Bristol Royal Infirmary front designs shortlisted

The design by Madrid architects Nieto Sobejano involves re-cladding the building and creating a small open garden The design by Madrid architects Nieto Sobejano involves re-cladding the building and creating a small open garden
New York company SO-IL's submission for the BRI, Light and Air, centres on creating an airy translucent "light-filled cocoon" for the Queen's Building New York company SO-IL's submission for the BRI, Light and Air, centres on creating an airy, translucent "light-filled cocoon" for the Queen's Building
Stockholm architects Tham and Videgard believe their design will "offer a new experience" which they call a vertical garden Stockholm architects Tham and Videgard believe their design will "offer a new experience" which they describe as a vertical garden

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Three designs have been shortlisted for the transformation of the Bristol Royal Infirmary (BRI).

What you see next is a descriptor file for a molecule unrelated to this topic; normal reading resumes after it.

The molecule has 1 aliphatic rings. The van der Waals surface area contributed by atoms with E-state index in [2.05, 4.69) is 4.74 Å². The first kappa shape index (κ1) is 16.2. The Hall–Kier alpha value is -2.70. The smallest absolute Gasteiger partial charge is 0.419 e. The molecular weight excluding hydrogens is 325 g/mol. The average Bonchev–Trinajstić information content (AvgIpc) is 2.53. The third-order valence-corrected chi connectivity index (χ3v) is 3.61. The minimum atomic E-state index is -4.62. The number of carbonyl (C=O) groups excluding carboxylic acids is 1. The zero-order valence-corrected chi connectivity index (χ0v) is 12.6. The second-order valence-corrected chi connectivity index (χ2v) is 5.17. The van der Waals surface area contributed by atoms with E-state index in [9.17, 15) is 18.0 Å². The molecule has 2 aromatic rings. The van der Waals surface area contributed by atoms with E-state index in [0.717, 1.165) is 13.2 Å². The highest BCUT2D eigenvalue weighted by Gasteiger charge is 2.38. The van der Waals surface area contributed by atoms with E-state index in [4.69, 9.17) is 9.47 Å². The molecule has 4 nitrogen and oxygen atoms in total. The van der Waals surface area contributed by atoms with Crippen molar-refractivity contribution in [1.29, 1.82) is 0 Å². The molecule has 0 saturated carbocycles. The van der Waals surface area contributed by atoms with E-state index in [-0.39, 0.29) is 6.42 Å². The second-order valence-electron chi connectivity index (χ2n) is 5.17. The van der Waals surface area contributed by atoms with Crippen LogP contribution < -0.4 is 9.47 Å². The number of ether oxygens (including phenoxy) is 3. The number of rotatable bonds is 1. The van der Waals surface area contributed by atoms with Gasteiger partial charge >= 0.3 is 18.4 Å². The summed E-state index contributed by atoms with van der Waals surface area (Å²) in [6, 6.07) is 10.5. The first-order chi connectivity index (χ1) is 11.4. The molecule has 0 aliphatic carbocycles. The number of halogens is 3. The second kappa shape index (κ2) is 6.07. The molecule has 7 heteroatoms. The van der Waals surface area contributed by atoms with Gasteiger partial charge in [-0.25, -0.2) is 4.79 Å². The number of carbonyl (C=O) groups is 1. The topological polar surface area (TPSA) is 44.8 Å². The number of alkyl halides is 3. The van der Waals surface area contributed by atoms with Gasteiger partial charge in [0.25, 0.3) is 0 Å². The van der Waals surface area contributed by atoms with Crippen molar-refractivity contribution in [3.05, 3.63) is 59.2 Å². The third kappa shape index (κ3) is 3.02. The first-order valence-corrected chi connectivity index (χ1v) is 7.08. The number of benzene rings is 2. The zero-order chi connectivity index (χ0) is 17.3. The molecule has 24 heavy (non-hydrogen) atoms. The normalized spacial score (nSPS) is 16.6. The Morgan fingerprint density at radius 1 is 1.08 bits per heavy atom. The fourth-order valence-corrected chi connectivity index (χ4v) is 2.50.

The three architects have further developed their designs following feedback from the public and the panel overseeing the project.

The shortlisted designs are by Madrid-based Nieto Sobejano, Stockholm-based Tham and Videgar, and Idenburg Liu in New York.

They will now go on public display for people to comment on them.

The designs will be at Cabot Circus on 1 July and in The Architecture Centre until 7 July.

Robert Woolley, chief executive of the hospital trust, said: "These designs further enhance our vision of matching the quality of our buildings with the quality of the care we provide inside them.

"We want to ensure that, what can be an anxious time for people, coming into hospital is not made worse by a poor first impression."

University Hospitals Bristol NHS Foundation Trust decided to overhaul the front of the BRI building after discovering structural work was necessary to make it safe in the long-term.

It launched a competition at the end of last year. Six international artists and architects put forward designs to improve the appearance of the front of the BRI.

The proposed redesign forms part of a wider £80m programme of work that includes a new ward block, helipad and welcome centre, due to be completed in 2014.

The BRI Queen's Building on Upper Maudlin Street was once voted one of the ugliest in Bristol.

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